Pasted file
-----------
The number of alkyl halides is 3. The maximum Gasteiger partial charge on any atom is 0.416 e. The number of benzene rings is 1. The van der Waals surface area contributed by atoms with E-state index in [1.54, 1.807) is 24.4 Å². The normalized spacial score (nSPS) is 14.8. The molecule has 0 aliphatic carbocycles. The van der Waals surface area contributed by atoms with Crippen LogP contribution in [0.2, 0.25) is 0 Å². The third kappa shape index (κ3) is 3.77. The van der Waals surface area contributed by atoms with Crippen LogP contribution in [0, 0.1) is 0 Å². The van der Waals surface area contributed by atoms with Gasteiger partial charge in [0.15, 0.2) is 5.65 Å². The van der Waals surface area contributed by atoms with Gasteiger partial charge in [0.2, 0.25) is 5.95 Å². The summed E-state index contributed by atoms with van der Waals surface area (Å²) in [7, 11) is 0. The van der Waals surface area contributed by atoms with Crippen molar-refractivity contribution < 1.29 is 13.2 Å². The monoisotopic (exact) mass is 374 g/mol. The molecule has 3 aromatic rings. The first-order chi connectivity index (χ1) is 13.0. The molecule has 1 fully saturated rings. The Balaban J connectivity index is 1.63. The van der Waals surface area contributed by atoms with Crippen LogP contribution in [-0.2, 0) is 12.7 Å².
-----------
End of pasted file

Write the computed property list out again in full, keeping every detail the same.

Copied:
The number of alkyl halides is 3. The maximum Gasteiger partial charge on any atom is 0.416 e. The number of benzene rings is 1. The van der Waals surface area contributed by atoms with E-state index in [1.54, 1.807) is 24.4 Å². The normalized spacial score (nSPS) is 14.8. The molecule has 0 aliphatic carbocycles. The van der Waals surface area contributed by atoms with Crippen LogP contribution in [0.2, 0.25) is 0 Å². The third kappa shape index (κ3) is 3.77. The van der Waals surface area contributed by atoms with Crippen LogP contribution in [0, 0.1) is 0 Å². The van der Waals surface area contributed by atoms with Gasteiger partial charge in [0.15, 0.2) is 5.65 Å². The van der Waals surface area contributed by atoms with Gasteiger partial charge in [0.2, 0.25) is 5.95 Å². The summed E-state index contributed by atoms with van der Waals surface area (Å²) in [7, 11) is 0. The van der Waals surface area contributed by atoms with Crippen molar-refractivity contribution < 1.29 is 13.2 Å². The monoisotopic (exact) mass is 374 g/mol. The molecule has 3 aromatic rings. The first-order chi connectivity index (χ1) is 13.0. The molecule has 1 fully saturated rings. The Balaban J connectivity index is 1.63. The van der Waals surface area contributed by atoms with Crippen LogP contribution in [-0.2, 0) is 12.7 Å².